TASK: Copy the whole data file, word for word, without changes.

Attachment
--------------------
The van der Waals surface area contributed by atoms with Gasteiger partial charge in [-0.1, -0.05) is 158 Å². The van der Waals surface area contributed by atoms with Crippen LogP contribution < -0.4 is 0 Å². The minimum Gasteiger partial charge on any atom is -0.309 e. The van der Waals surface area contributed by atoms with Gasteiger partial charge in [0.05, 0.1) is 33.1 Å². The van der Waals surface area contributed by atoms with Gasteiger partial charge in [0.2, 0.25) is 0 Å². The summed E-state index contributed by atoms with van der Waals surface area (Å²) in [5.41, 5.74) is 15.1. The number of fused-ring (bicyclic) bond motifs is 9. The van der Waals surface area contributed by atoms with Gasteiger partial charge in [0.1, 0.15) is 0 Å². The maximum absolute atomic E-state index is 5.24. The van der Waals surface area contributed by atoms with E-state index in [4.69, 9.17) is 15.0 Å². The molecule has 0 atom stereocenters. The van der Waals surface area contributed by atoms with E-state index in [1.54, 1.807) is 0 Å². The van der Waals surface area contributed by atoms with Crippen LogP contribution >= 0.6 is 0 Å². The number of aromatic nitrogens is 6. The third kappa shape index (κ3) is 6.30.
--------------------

The van der Waals surface area contributed by atoms with Gasteiger partial charge in [-0.1, -0.05) is 158 Å². The van der Waals surface area contributed by atoms with Crippen LogP contribution < -0.4 is 0 Å². The minimum Gasteiger partial charge on any atom is -0.309 e. The van der Waals surface area contributed by atoms with Gasteiger partial charge in [0.05, 0.1) is 33.1 Å². The van der Waals surface area contributed by atoms with Gasteiger partial charge in [0.2, 0.25) is 0 Å². The summed E-state index contributed by atoms with van der Waals surface area (Å²) in [5.41, 5.74) is 15.1. The number of fused-ring (bicyclic) bond motifs is 9. The van der Waals surface area contributed by atoms with Gasteiger partial charge in [0.1, 0.15) is 0 Å². The maximum absolute atomic E-state index is 5.24. The van der Waals surface area contributed by atoms with E-state index in [4.69, 9.17) is 15.0 Å². The molecule has 0 atom stereocenters. The van der Waals surface area contributed by atoms with E-state index in [1.54, 1.807) is 0 Å². The van der Waals surface area contributed by atoms with Crippen LogP contribution >= 0.6 is 0 Å². The number of aromatic nitrogens is 6. The third kappa shape index (κ3) is 6.30.